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April 18, 1908

A NEW EFFICIENT AND INEXPENSIVE FREEZING ATTACHMENT FOR THE SLIDING MICROTOME.

JAMA. 1908;L(16):1266-1267. doi:10.1001/jama.1908.25310420034002c

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Abstract

Any process of hardening tissues rapidly at once attracts attention. Within recent years the freezing methods have been very much in use. Their rapidity and ease of application recommend them to the physician and pathologist alike, and the slight distortion occasioned by their use is more than compensated by constant results when properly employed. The fact that no prolonged fixing, dehydrating or constant changing of solutions is necessary, has long been the most potent argument for their use. Frequently, the chemical agent selected for hardening penetrates only the periphery, while this method insures a thorough and uniform hardening of the specimen. Large pieces are no bar to its use—they merely take more time to harden thoroughly while small pieces are more easily manipulated and less liable to tear.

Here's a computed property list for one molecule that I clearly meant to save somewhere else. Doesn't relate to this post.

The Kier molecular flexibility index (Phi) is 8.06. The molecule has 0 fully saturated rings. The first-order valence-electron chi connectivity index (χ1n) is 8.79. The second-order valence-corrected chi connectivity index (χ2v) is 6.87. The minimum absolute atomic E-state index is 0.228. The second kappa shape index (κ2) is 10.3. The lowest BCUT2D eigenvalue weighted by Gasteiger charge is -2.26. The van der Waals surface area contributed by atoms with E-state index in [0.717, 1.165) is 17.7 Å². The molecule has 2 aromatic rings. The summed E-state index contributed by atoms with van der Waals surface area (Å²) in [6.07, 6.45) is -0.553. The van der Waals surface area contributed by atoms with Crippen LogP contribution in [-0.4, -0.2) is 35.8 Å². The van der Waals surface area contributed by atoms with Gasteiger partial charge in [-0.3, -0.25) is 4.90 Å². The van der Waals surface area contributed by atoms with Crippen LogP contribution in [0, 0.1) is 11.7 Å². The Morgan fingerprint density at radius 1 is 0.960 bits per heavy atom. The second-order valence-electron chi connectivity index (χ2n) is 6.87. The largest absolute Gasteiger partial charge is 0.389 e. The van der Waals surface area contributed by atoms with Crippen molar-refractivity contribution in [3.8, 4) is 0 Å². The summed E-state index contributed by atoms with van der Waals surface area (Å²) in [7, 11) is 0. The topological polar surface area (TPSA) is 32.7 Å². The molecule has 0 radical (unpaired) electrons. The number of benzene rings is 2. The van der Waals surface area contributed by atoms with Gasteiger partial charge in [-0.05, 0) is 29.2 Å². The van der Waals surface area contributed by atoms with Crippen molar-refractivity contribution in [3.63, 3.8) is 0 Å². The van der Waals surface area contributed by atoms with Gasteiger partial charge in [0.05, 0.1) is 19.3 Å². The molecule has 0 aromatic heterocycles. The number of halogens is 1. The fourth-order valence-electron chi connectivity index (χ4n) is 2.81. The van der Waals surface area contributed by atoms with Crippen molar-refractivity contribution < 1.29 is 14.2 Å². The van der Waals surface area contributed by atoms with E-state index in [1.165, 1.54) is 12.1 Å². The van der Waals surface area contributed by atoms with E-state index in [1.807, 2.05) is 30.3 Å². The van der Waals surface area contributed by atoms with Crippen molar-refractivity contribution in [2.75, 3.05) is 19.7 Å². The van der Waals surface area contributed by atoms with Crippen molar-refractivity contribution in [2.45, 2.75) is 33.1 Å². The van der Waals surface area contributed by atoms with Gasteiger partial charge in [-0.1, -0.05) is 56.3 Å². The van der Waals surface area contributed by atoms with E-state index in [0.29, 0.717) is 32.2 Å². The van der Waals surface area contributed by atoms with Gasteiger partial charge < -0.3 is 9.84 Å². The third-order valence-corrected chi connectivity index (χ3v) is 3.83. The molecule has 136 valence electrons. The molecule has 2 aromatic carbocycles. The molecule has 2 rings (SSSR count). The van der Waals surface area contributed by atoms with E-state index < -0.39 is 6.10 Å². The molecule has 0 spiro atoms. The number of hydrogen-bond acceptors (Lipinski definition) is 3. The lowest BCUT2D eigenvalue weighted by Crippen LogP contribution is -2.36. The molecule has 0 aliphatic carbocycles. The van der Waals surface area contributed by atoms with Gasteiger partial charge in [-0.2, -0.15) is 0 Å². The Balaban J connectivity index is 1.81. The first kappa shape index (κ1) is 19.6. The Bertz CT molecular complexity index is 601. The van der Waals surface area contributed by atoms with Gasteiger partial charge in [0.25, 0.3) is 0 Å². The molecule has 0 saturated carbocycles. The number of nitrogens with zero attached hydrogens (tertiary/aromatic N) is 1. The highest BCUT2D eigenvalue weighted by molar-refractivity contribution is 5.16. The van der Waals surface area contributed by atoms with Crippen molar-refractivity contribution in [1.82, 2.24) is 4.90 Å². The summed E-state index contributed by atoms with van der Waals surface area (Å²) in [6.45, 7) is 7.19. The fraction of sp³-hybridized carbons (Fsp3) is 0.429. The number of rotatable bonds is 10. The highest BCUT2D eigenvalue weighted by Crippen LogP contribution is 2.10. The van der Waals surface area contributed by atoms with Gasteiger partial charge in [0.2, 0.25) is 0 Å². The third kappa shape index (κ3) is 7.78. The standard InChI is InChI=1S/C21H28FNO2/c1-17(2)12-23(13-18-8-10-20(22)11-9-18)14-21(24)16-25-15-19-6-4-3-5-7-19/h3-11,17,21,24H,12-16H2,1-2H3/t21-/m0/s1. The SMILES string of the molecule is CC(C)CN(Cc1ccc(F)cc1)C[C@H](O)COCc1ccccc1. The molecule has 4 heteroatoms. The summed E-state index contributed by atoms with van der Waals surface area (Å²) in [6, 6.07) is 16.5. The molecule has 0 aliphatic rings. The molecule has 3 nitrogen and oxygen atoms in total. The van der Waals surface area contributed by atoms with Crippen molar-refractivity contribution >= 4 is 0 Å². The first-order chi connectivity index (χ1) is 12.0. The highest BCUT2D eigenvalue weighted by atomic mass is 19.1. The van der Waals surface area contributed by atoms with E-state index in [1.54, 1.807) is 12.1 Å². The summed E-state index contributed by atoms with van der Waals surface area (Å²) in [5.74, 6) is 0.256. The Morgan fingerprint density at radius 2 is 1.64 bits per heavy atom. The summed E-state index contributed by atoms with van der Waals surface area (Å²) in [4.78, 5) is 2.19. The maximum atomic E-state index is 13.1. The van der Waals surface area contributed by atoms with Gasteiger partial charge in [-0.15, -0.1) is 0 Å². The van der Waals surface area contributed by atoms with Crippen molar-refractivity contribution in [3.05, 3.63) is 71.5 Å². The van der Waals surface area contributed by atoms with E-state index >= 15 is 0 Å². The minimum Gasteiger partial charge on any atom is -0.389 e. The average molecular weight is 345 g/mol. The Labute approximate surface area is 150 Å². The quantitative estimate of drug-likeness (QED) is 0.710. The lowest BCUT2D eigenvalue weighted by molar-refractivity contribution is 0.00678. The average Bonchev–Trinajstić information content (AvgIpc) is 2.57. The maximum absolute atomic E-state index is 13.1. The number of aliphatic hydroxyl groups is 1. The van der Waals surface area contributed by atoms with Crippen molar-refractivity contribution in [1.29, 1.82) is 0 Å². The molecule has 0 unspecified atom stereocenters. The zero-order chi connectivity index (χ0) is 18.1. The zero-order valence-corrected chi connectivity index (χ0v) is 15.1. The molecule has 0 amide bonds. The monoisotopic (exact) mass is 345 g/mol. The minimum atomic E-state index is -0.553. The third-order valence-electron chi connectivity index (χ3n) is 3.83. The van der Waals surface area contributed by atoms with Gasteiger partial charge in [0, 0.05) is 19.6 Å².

There are many who use the sliding type of microtome exclusively, and must rely entirely on the ether method for their frozen

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